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Welcome to second edition of the Parts and Specialist newsletter. In this issue we will change gears (pun intended) and shift focus from the cannabis industry to a more “traditional” business: the after-market car parts industry. We begin by highlighting the importance of this sector, followed by a snapshot of key trends defining the industry dynamics and finally wrapping up with a market news update.

Why does the aftermarket parts sector matter?

A typical vehicle has about 30,000 parts and like any other piece of machinery they undergo normal wear and tear over a vehicle’s lifetime and thus require repair & replacement. For most people, an automobile especially a car typically ends up being the most expensive purchase of their lives after buying a house. On top of being a big-ticket purchase, cars also support the professional and personal lives of their owners directly or indirectly. For these reasons amongst others, an average car owner expects a certain level of quality & promptness in the post purchase interactions with the seller. In terms of sheer numbers, the auto parts aftermarket as a whole stands at a massive 900 Billion USD and is expected to reach 1.35 Trillion USD by the year 2030. Further, auto parts can be a true cash cow for car makers and dealers, with a large chunk of the profits coming from their sale. Sample this – when Saab went bankrupt in late 2011, just one wing of the former automobile giant was not included in the bankruptcy filing: “Saab Parts”. NADA (National
Automobile Dealers Association) estimates that a typical car dealership can have up to 50% gross profit coming from sale of parts. For the reasons stated above, the sector holds an important place not only for various stakeholders that are involved in this business but also for the economy at large.

Industry Trends:

The proliferation of digitization means that a typical consumerin this day and age is not only well researched before making a purchase but also has more flexibility when choosing to buy. This trend is directly linked to growth of e-commerce as an alternative sales channel for fulfillment of customer demand. The online channel effectively circumvents any intermediaries, allowing direct delivery of parts. World’s biggest ecommerce retailer: Amazon has partnerships with several major auto part manufacturers such as Bosch and Federal Moghul etc. to sell their parts through its dedicated vehicle portal. Even though, the online medium falls short of the avenues a brick & mortar store offers in terms of building long term relationship, service delivery & consultative selling, it is a trend that is here to stay. This will continue to put pressure on the traditional sales channels and push them to offer better service and faster turnaround times.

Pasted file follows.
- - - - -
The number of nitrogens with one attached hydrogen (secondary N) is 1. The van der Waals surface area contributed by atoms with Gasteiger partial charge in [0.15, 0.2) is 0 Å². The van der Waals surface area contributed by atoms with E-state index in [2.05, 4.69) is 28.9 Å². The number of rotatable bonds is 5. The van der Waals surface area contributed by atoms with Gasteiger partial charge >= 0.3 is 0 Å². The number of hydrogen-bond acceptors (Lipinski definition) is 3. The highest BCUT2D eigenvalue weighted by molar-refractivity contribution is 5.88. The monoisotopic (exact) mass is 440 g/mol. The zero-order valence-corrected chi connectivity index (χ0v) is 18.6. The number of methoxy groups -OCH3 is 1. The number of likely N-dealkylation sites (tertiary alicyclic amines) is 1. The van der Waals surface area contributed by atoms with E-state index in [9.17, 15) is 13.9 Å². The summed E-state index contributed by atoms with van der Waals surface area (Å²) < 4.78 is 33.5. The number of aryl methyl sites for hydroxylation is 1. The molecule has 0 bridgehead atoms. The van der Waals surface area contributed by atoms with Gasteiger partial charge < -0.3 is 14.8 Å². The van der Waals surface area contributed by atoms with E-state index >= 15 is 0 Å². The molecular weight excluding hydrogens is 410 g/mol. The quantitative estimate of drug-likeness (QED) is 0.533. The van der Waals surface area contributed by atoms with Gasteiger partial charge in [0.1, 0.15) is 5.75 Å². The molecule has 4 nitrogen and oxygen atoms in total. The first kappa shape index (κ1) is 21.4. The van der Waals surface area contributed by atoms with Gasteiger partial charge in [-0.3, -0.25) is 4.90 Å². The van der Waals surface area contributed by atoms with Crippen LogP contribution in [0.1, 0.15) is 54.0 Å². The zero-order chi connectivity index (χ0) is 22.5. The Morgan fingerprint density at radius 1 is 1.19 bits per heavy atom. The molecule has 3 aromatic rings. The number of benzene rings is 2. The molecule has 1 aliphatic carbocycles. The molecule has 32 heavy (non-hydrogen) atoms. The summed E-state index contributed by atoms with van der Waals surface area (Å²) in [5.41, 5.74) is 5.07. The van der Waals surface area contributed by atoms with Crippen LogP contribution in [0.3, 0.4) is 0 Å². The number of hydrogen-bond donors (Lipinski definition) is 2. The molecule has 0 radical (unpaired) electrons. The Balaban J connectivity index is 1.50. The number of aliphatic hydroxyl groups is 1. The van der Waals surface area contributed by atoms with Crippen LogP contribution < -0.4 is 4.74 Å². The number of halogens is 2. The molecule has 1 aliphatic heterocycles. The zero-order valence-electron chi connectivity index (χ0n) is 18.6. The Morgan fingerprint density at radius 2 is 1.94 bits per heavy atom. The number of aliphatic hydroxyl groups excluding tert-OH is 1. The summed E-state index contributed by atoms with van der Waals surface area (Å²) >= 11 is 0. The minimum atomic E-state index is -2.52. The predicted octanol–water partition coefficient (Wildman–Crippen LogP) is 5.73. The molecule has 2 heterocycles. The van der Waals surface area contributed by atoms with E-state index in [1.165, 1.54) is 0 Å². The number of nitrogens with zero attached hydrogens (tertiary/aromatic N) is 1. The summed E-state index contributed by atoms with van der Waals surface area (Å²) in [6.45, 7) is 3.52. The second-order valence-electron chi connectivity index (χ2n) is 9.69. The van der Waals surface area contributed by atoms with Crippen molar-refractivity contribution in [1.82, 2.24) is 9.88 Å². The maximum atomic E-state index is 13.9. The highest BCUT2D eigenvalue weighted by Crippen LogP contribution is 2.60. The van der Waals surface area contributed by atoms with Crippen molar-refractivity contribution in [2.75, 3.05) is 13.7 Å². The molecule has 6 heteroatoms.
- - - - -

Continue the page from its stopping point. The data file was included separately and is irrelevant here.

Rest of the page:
Update from GM Oshawa:

GM sent shockwaves last year by announcing to shut down its car plant in the jurisdiction of Oshawa, ON. The company has had its presence in the region for almost a century & has been the mainstay of the job market. The announcement came primarily as a consequence of the company’s decision to focus more on electric and autonomous vehicles. While initially GM planned to shut down the plant completely, after several rounds of negations with UNIFOR (trade union), it has decided to invest $170 M in the facility & leverage it for parts manufacturing & vehicle testing. The most noteworthy development is that in addition to making parts for their own consumption at various GM plants, the company is in talks with other part manufacturers such as Magna to produce parts for them.

Amitoj Singh
Metro Supply Chain Group